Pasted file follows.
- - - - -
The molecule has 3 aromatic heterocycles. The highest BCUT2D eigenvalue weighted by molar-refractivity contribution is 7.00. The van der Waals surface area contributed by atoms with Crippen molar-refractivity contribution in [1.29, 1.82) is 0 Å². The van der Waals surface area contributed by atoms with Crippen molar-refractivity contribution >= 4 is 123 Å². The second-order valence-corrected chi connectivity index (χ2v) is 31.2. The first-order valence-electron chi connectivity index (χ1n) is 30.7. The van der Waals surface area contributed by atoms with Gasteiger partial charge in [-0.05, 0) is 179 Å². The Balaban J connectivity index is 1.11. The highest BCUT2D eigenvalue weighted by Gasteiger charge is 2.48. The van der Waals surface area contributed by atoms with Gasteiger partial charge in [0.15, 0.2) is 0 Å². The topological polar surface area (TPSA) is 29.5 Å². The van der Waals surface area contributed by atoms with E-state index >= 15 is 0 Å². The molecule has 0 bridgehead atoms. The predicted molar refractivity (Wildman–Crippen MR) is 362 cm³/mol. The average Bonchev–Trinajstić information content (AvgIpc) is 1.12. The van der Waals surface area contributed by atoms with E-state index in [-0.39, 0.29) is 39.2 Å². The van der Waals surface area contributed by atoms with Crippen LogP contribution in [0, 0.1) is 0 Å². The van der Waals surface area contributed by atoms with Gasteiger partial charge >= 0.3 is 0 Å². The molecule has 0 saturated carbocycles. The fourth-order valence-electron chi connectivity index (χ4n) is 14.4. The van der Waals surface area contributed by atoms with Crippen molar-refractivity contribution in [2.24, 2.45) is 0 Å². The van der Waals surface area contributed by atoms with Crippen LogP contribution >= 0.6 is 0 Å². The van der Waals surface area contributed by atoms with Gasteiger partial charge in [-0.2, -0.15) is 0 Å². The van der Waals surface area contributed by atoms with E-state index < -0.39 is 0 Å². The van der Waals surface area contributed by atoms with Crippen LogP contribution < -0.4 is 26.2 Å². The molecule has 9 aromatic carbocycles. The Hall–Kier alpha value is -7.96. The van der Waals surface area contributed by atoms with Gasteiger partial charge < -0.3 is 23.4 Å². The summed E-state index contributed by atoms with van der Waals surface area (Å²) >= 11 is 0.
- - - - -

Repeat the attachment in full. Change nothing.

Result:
The molecule has 3 aromatic heterocycles. The highest BCUT2D eigenvalue weighted by molar-refractivity contribution is 7.00. The van der Waals surface area contributed by atoms with Crippen molar-refractivity contribution in [1.29, 1.82) is 0 Å². The van der Waals surface area contributed by atoms with Crippen molar-refractivity contribution >= 4 is 123 Å². The second-order valence-corrected chi connectivity index (χ2v) is 31.2. The first-order valence-electron chi connectivity index (χ1n) is 30.7. The van der Waals surface area contributed by atoms with Gasteiger partial charge in [-0.05, 0) is 179 Å². The Balaban J connectivity index is 1.11. The highest BCUT2D eigenvalue weighted by Gasteiger charge is 2.48. The van der Waals surface area contributed by atoms with Gasteiger partial charge in [0.15, 0.2) is 0 Å². The topological polar surface area (TPSA) is 29.5 Å². The van der Waals surface area contributed by atoms with E-state index >= 15 is 0 Å². The molecule has 0 bridgehead atoms. The predicted molar refractivity (Wildman–Crippen MR) is 362 cm³/mol. The average Bonchev–Trinajstić information content (AvgIpc) is 1.12. The van der Waals surface area contributed by atoms with E-state index in [-0.39, 0.29) is 39.2 Å². The van der Waals surface area contributed by atoms with Crippen LogP contribution in [0, 0.1) is 0 Å². The van der Waals surface area contributed by atoms with Gasteiger partial charge >= 0.3 is 0 Å². The molecule has 0 saturated carbocycles. The fourth-order valence-electron chi connectivity index (χ4n) is 14.4. The van der Waals surface area contributed by atoms with Crippen molar-refractivity contribution in [2.24, 2.45) is 0 Å². The van der Waals surface area contributed by atoms with Crippen LogP contribution >= 0.6 is 0 Å². The van der Waals surface area contributed by atoms with Gasteiger partial charge in [-0.2, -0.15) is 0 Å². The van der Waals surface area contributed by atoms with E-state index < -0.39 is 0 Å². The van der Waals surface area contributed by atoms with Crippen LogP contribution < -0.4 is 26.2 Å². The molecule has 9 aromatic carbocycles. The Hall–Kier alpha value is -7.96. The van der Waals surface area contributed by atoms with Gasteiger partial charge < -0.3 is 23.4 Å². The summed E-state index contributed by atoms with van der Waals surface area (Å²) >= 11 is 0.